The Penitente brotherhood of New Mexico soared in popularity during the early nineteenth century. Local chapters of the brotherhood, always exclusively male, met in specially constructed buildings (called moradas) to conduct their business and engaged in a variety of religious rituals, including flagellation. The traditional view, still very much accepted, is that Penitente spirituality was a continuation of pietistic practices brought to the New World from Spain by Franciscan missionaries in the sixteenth century.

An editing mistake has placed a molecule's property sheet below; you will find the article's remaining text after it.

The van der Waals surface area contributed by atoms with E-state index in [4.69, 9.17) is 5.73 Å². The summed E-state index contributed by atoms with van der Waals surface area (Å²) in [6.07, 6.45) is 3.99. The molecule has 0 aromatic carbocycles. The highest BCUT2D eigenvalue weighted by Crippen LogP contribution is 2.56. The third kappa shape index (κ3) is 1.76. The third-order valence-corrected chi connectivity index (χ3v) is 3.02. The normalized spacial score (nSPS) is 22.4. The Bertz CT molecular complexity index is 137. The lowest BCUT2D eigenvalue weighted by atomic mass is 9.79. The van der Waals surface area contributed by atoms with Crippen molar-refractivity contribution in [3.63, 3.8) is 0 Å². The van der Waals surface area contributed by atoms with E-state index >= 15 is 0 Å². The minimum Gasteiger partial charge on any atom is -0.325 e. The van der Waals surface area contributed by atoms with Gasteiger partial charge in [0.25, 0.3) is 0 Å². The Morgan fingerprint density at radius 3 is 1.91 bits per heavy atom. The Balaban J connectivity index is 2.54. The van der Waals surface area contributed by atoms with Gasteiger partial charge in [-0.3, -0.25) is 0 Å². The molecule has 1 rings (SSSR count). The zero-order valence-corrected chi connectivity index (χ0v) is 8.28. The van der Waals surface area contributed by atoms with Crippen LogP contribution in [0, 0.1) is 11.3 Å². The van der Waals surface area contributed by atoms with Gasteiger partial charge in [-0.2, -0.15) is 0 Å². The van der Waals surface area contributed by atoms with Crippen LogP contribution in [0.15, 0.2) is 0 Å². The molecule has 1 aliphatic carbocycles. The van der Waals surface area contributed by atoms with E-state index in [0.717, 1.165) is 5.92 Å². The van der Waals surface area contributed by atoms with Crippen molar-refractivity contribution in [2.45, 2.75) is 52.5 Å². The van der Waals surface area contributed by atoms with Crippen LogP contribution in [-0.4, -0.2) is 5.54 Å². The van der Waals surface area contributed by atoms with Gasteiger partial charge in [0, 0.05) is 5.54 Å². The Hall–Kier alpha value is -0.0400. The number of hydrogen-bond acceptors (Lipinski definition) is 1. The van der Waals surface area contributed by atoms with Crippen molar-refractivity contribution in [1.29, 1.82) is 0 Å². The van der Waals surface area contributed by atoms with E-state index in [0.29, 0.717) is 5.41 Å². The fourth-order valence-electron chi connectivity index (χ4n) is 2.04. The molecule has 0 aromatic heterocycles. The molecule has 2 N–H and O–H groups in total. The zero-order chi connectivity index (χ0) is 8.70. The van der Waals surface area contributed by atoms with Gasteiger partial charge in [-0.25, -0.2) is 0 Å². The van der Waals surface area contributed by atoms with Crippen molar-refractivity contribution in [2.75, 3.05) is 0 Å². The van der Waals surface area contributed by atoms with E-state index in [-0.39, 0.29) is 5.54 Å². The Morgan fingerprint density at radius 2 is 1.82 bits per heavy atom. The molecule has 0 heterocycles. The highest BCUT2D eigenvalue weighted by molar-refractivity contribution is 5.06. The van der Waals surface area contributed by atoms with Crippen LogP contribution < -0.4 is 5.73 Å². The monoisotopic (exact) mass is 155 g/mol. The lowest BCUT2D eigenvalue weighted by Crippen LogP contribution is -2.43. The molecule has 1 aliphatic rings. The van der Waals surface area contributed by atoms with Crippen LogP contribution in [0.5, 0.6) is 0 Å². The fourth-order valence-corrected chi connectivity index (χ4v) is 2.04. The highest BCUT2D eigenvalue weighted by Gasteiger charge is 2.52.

In this book sociologist of religion Michael Carroll argues that the movement in factdeveloped much later. There is in fact little evidence that Hispanos in pre-1770 New Mexico were particularly religious, and indeed the usual hallmarks of popular Catholicism ―such as apparitions, cults organized around miraculous images, or pilgrimage–are noticeable by their absence. Carroll traces the rise of the Penitentes to social changes, including the Bourbon reforms, that undermined patriarchal authority and thereby threatened a system that was central to the social organization of late colonial New Mexico. Once established, the Penitentes came to incorporate a number of organizational elements not found in traditional confraternities. As a result, Carroll concludes, Penitente membership facilitated the "rise of the modern" in New Mexico and―however unintentionally―made it that much easier, after the territory's annexation by the United States, for the Anglo legal system to dispossess Hispanos of their land.
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